The Women Startup Challenge announced the winners of its first regional startup competition for women-led startups, Women Startup Challenge NYC, at Microsoft in Times Square on November 9. In all, close to 200 of the best women-led startups in the Northeast entered the competition.
The top prize was taken by SoftSpot by Moonlab, a plug+play sensor system for clothing. As grand prize winner, SoftSpot received $25,000 in cash. Second place went to SIREN, protective jewelry and accessories with a hidden 110+ dB alarm to disorient/deter attackers and attract help.
Judges for the competition included investor Joanne Wilson; Susan Lyne, president of BBG Ventures; Kathryn Finney, founder and managing director of digitalundivided (DID); Victoria Song – VC – Flybridge; and Lisa Stone, cofounder of Blogher.
On November 10, finalists joined investors for the first-ever Women Startup Speed Dating at AOL’s BBG Ventures. The event is designed to give women founders one-on-one access to investors and experts to help them hone their startup pitches and ideas.
Craig Newmark, founder of craigslist, was a sponsor of the event as part of his craigconnects initiative, which supports women in technology and a host of philanthropic and public service causes. Other partners included Microsoft, BBG Ventures, NY Tech Meetup, Invisu, Maven Cocktails, and Silver Suites Offices.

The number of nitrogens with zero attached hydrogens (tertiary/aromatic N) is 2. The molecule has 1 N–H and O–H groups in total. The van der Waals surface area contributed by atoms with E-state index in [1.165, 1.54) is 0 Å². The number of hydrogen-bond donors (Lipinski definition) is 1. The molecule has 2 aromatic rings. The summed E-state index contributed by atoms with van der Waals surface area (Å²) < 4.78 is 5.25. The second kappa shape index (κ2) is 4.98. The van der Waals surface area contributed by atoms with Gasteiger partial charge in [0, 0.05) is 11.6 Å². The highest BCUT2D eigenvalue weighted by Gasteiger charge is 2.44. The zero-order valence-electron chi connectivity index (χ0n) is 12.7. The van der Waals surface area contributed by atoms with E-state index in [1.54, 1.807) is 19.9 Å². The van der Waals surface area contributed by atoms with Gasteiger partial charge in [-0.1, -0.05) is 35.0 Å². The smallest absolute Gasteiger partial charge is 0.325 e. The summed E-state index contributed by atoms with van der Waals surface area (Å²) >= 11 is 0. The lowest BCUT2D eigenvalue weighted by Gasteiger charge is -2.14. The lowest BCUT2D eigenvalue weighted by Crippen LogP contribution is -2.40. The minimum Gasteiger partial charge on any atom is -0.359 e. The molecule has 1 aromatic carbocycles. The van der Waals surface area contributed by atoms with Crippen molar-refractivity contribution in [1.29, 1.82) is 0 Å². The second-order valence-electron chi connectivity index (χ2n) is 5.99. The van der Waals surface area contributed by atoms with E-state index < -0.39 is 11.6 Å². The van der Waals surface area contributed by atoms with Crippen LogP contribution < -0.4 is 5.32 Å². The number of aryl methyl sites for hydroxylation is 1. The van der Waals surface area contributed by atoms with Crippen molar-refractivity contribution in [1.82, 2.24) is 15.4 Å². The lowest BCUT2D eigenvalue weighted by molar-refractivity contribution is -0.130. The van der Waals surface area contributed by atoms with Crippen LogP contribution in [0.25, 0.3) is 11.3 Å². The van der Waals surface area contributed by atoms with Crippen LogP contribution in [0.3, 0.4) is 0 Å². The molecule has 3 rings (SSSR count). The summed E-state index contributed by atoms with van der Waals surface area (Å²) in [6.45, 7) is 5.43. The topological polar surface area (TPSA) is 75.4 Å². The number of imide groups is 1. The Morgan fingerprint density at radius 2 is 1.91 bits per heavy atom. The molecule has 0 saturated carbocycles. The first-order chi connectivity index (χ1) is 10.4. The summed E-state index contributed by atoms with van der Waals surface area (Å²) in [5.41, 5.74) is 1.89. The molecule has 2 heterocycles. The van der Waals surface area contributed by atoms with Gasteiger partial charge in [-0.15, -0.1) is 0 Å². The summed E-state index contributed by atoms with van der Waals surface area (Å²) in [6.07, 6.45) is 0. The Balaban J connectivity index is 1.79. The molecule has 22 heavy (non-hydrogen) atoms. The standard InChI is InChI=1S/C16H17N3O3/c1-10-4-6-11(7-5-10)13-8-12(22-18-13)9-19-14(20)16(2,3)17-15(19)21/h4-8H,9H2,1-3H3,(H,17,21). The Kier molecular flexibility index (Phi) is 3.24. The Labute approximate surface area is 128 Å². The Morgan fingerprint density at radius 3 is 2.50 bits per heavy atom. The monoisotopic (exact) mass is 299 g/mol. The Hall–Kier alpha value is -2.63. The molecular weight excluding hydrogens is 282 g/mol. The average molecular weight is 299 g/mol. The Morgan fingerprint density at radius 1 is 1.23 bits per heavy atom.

The inaugural Women Startup Challenge pitch competition was held in June in Washington, D.C. The grand prize winner was On Second Thought, an app that enables the retrieval of text messages.
“This Northeast event was our first regional event, and, like our first national event in the spring, this was a runaway success,” said Allyson Kapin, founder and chief executive of Women Who Tech, which holds the Women Startup Challenge competitions. “It’s thrilling to see so many innovative ventures being led by women who are disrupting the technology, news, and financial industries. People are starting to get the message that women-led ventures deliver a higher return on investment than male-run startups.”
Image courtesy of threeASFOUR